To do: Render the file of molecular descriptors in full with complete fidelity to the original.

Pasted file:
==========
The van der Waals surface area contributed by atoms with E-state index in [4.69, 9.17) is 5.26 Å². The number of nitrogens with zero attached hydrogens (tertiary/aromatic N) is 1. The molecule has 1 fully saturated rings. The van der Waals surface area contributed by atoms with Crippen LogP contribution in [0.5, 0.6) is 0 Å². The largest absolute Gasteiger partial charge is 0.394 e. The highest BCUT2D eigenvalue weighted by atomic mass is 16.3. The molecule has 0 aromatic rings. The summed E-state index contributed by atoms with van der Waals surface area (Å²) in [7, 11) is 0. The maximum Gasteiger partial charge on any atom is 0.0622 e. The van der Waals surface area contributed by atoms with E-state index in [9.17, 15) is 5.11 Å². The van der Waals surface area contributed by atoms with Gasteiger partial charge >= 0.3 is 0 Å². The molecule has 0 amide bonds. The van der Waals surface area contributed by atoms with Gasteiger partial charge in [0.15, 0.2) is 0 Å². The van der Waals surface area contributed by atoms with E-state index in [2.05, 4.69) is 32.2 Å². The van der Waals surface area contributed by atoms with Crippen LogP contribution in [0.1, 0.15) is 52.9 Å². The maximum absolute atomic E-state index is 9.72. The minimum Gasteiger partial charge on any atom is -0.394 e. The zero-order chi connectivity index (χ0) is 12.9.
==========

The van der Waals surface area contributed by atoms with E-state index in [4.69, 9.17) is 5.26 Å². The number of nitrogens with zero attached hydrogens (tertiary/aromatic N) is 1. The molecule has 1 fully saturated rings. The van der Waals surface area contributed by atoms with Crippen LogP contribution in [0.5, 0.6) is 0 Å². The largest absolute Gasteiger partial charge is 0.394 e. The highest BCUT2D eigenvalue weighted by atomic mass is 16.3. The molecule has 0 aromatic rings. The summed E-state index contributed by atoms with van der Waals surface area (Å²) in [7, 11) is 0. The maximum Gasteiger partial charge on any atom is 0.0622 e. The van der Waals surface area contributed by atoms with E-state index in [9.17, 15) is 5.11 Å². The van der Waals surface area contributed by atoms with Gasteiger partial charge >= 0.3 is 0 Å². The molecule has 0 amide bonds. The van der Waals surface area contributed by atoms with Gasteiger partial charge in [0.15, 0.2) is 0 Å². The van der Waals surface area contributed by atoms with E-state index in [2.05, 4.69) is 32.2 Å². The van der Waals surface area contributed by atoms with Crippen LogP contribution in [0.1, 0.15) is 52.9 Å². The maximum absolute atomic E-state index is 9.72. The minimum Gasteiger partial charge on any atom is -0.394 e. The zero-order chi connectivity index (χ0) is 12.9.